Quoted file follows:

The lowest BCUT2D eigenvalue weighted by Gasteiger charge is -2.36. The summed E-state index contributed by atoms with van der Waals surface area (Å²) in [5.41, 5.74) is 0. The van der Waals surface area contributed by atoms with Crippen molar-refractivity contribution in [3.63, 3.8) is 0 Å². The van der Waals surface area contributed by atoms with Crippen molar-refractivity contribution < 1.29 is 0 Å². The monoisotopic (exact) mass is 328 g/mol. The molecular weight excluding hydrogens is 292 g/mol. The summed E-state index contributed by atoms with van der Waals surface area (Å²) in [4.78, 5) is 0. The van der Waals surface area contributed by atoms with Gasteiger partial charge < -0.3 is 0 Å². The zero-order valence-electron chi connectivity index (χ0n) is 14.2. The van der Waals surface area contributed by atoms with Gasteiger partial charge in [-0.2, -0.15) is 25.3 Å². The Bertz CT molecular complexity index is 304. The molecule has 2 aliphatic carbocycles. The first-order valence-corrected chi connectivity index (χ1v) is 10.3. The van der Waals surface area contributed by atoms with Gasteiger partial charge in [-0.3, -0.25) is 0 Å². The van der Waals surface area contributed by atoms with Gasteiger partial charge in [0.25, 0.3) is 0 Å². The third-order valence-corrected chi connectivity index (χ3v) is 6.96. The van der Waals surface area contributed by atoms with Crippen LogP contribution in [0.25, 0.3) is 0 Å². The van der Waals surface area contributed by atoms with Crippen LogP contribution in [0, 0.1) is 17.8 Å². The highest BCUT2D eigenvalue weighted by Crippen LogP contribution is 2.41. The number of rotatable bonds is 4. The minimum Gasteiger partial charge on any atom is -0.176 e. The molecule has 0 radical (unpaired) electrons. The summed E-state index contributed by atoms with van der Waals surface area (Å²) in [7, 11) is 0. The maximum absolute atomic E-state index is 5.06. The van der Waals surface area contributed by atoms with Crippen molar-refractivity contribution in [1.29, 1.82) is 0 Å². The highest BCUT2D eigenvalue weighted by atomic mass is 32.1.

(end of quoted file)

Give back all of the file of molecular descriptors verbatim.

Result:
The lowest BCUT2D eigenvalue weighted by Gasteiger charge is -2.36. The summed E-state index contributed by atoms with van der Waals surface area (Å²) in [5.41, 5.74) is 0. The van der Waals surface area contributed by atoms with Crippen molar-refractivity contribution in [3.63, 3.8) is 0 Å². The van der Waals surface area contributed by atoms with Crippen molar-refractivity contribution < 1.29 is 0 Å². The monoisotopic (exact) mass is 328 g/mol. The molecular weight excluding hydrogens is 292 g/mol. The summed E-state index contributed by atoms with van der Waals surface area (Å²) in [4.78, 5) is 0. The van der Waals surface area contributed by atoms with Gasteiger partial charge < -0.3 is 0 Å². The zero-order valence-electron chi connectivity index (χ0n) is 14.2. The van der Waals surface area contributed by atoms with Gasteiger partial charge in [-0.2, -0.15) is 25.3 Å². The Bertz CT molecular complexity index is 304. The molecule has 2 aliphatic carbocycles. The first-order valence-corrected chi connectivity index (χ1v) is 10.3. The van der Waals surface area contributed by atoms with Gasteiger partial charge in [-0.3, -0.25) is 0 Å². The van der Waals surface area contributed by atoms with Gasteiger partial charge in [0.25, 0.3) is 0 Å². The third-order valence-corrected chi connectivity index (χ3v) is 6.96. The van der Waals surface area contributed by atoms with Crippen LogP contribution in [0.25, 0.3) is 0 Å². The van der Waals surface area contributed by atoms with Crippen LogP contribution in [0, 0.1) is 17.8 Å². The highest BCUT2D eigenvalue weighted by Crippen LogP contribution is 2.41. The number of rotatable bonds is 4. The minimum Gasteiger partial charge on any atom is -0.176 e. The molecule has 0 radical (unpaired) electrons. The summed E-state index contributed by atoms with van der Waals surface area (Å²) in [7, 11) is 0. The maximum absolute atomic E-state index is 5.06. The van der Waals surface area contributed by atoms with Crippen molar-refractivity contribution in [1.29, 1.82) is 0 Å². The highest BCUT2D eigenvalue weighted by atomic mass is 32.1.